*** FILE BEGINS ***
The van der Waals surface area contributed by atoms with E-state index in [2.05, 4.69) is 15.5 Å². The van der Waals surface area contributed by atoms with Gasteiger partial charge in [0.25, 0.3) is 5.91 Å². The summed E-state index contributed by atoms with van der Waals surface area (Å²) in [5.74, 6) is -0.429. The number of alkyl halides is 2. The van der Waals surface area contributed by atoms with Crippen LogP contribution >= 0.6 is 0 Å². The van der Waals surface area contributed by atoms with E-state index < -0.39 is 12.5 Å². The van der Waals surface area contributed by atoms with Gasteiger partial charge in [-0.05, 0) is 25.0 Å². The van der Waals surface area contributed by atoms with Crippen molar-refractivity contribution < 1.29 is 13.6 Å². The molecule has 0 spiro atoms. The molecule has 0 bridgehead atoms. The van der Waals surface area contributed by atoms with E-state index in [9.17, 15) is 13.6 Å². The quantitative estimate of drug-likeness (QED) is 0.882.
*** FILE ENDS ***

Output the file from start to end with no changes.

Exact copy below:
The van der Waals surface area contributed by atoms with E-state index in [2.05, 4.69) is 15.5 Å². The van der Waals surface area contributed by atoms with Gasteiger partial charge in [0.25, 0.3) is 5.91 Å². The summed E-state index contributed by atoms with van der Waals surface area (Å²) in [5.74, 6) is -0.429. The number of alkyl halides is 2. The van der Waals surface area contributed by atoms with Crippen LogP contribution >= 0.6 is 0 Å². The van der Waals surface area contributed by atoms with E-state index < -0.39 is 12.5 Å². The van der Waals surface area contributed by atoms with Gasteiger partial charge in [-0.05, 0) is 25.0 Å². The van der Waals surface area contributed by atoms with Crippen molar-refractivity contribution < 1.29 is 13.6 Å². The molecule has 0 spiro atoms. The molecule has 0 bridgehead atoms. The van der Waals surface area contributed by atoms with E-state index in [9.17, 15) is 13.6 Å². The quantitative estimate of drug-likeness (QED) is 0.882.